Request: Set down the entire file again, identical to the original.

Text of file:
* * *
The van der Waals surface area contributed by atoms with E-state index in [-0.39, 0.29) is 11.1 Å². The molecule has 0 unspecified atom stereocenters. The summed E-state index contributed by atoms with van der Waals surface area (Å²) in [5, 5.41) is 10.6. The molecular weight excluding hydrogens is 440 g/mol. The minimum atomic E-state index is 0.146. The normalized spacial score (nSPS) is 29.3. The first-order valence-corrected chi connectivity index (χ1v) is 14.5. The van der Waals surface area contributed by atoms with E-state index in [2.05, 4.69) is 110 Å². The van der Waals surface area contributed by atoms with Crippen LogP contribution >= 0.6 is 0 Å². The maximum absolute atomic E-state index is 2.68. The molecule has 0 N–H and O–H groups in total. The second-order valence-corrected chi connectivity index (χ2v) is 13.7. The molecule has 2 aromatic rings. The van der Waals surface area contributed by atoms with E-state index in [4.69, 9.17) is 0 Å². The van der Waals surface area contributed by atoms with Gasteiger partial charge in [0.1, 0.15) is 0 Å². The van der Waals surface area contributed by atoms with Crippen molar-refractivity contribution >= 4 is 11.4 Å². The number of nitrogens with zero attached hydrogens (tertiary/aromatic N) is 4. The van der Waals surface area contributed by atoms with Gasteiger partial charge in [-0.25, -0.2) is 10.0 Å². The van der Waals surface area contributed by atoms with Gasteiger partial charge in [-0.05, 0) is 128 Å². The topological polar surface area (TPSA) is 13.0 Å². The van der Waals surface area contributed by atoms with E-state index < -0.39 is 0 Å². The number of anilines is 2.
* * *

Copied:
The van der Waals surface area contributed by atoms with E-state index in [-0.39, 0.29) is 11.1 Å². The molecule has 0 unspecified atom stereocenters. The summed E-state index contributed by atoms with van der Waals surface area (Å²) in [5, 5.41) is 10.6. The molecular weight excluding hydrogens is 440 g/mol. The minimum atomic E-state index is 0.146. The normalized spacial score (nSPS) is 29.3. The first-order valence-corrected chi connectivity index (χ1v) is 14.5. The van der Waals surface area contributed by atoms with E-state index in [2.05, 4.69) is 110 Å². The van der Waals surface area contributed by atoms with Crippen LogP contribution >= 0.6 is 0 Å². The maximum absolute atomic E-state index is 2.68. The molecule has 0 N–H and O–H groups in total. The second-order valence-corrected chi connectivity index (χ2v) is 13.7. The molecule has 2 aromatic rings. The van der Waals surface area contributed by atoms with E-state index in [4.69, 9.17) is 0 Å². The van der Waals surface area contributed by atoms with Gasteiger partial charge in [0.1, 0.15) is 0 Å². The van der Waals surface area contributed by atoms with Crippen molar-refractivity contribution >= 4 is 11.4 Å². The number of nitrogens with zero attached hydrogens (tertiary/aromatic N) is 4. The van der Waals surface area contributed by atoms with Gasteiger partial charge in [-0.25, -0.2) is 10.0 Å². The van der Waals surface area contributed by atoms with Gasteiger partial charge in [-0.05, 0) is 128 Å². The topological polar surface area (TPSA) is 13.0 Å². The van der Waals surface area contributed by atoms with E-state index < -0.39 is 0 Å². The number of anilines is 2.